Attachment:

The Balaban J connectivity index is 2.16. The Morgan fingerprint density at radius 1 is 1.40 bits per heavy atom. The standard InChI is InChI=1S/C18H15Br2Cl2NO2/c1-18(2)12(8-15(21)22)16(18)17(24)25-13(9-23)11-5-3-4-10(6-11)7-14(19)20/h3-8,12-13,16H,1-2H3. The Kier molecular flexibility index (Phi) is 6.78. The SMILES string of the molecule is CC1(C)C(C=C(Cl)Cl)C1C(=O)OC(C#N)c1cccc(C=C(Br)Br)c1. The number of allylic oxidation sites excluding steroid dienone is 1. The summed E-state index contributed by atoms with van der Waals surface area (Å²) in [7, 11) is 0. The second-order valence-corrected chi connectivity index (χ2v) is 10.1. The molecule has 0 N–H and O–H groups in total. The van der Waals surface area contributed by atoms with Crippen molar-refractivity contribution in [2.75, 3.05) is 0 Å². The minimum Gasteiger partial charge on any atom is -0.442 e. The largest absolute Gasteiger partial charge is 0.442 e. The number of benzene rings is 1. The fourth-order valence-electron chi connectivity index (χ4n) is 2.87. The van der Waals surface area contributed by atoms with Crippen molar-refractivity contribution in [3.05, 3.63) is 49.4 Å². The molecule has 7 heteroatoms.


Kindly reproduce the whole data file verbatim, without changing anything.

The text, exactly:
The Balaban J connectivity index is 2.16. The Morgan fingerprint density at radius 1 is 1.40 bits per heavy atom. The standard InChI is InChI=1S/C18H15Br2Cl2NO2/c1-18(2)12(8-15(21)22)16(18)17(24)25-13(9-23)11-5-3-4-10(6-11)7-14(19)20/h3-8,12-13,16H,1-2H3. The Kier molecular flexibility index (Phi) is 6.78. The SMILES string of the molecule is CC1(C)C(C=C(Cl)Cl)C1C(=O)OC(C#N)c1cccc(C=C(Br)Br)c1. The number of allylic oxidation sites excluding steroid dienone is 1. The summed E-state index contributed by atoms with van der Waals surface area (Å²) in [7, 11) is 0. The second-order valence-corrected chi connectivity index (χ2v) is 10.1. The molecule has 0 N–H and O–H groups in total. The van der Waals surface area contributed by atoms with Crippen molar-refractivity contribution in [2.75, 3.05) is 0 Å². The minimum Gasteiger partial charge on any atom is -0.442 e. The largest absolute Gasteiger partial charge is 0.442 e. The number of benzene rings is 1. The fourth-order valence-electron chi connectivity index (χ4n) is 2.87. The van der Waals surface area contributed by atoms with Crippen molar-refractivity contribution in [3.05, 3.63) is 49.4 Å². The molecule has 7 heteroatoms.